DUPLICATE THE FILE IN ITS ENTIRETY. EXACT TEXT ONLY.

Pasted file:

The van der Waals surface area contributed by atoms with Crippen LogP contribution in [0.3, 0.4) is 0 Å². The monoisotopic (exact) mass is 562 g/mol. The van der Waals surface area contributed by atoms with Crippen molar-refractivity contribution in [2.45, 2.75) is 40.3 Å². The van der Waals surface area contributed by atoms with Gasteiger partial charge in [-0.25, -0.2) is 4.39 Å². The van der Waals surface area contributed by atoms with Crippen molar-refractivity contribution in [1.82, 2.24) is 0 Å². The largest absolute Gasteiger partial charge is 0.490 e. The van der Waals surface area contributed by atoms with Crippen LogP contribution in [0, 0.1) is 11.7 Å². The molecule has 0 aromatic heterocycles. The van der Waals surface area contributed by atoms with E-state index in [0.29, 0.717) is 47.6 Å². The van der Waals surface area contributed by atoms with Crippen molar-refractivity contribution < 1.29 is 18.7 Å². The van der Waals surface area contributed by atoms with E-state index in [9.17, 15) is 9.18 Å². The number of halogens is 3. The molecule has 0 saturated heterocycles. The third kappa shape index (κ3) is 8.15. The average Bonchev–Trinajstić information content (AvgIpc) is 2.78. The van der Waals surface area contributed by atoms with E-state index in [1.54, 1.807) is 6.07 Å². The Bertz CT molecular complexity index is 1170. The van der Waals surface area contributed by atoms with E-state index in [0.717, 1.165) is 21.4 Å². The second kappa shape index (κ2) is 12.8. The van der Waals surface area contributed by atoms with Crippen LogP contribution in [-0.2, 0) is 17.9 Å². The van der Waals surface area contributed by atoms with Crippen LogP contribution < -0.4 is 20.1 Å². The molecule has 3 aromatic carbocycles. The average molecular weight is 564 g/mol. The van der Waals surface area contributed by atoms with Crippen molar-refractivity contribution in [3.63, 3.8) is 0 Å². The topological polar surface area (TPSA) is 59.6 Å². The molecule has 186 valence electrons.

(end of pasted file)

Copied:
The van der Waals surface area contributed by atoms with Crippen LogP contribution in [0.3, 0.4) is 0 Å². The monoisotopic (exact) mass is 562 g/mol. The van der Waals surface area contributed by atoms with Crippen molar-refractivity contribution in [2.45, 2.75) is 40.3 Å². The van der Waals surface area contributed by atoms with Gasteiger partial charge in [-0.25, -0.2) is 4.39 Å². The van der Waals surface area contributed by atoms with Crippen molar-refractivity contribution in [1.82, 2.24) is 0 Å². The largest absolute Gasteiger partial charge is 0.490 e. The van der Waals surface area contributed by atoms with Crippen LogP contribution in [0, 0.1) is 11.7 Å². The molecule has 0 aromatic heterocycles. The van der Waals surface area contributed by atoms with E-state index in [0.29, 0.717) is 47.6 Å². The van der Waals surface area contributed by atoms with Crippen molar-refractivity contribution < 1.29 is 18.7 Å². The van der Waals surface area contributed by atoms with E-state index in [9.17, 15) is 9.18 Å². The number of halogens is 3. The molecule has 0 saturated heterocycles. The third kappa shape index (κ3) is 8.15. The average Bonchev–Trinajstić information content (AvgIpc) is 2.78. The van der Waals surface area contributed by atoms with E-state index in [1.54, 1.807) is 6.07 Å². The Bertz CT molecular complexity index is 1170. The van der Waals surface area contributed by atoms with E-state index in [0.717, 1.165) is 21.4 Å². The second kappa shape index (κ2) is 12.8. The van der Waals surface area contributed by atoms with Crippen LogP contribution in [-0.2, 0) is 17.9 Å². The van der Waals surface area contributed by atoms with Crippen LogP contribution < -0.4 is 20.1 Å². The molecule has 3 aromatic carbocycles. The average molecular weight is 564 g/mol. The van der Waals surface area contributed by atoms with Crippen molar-refractivity contribution in [3.63, 3.8) is 0 Å². The topological polar surface area (TPSA) is 59.6 Å². The molecule has 186 valence electrons.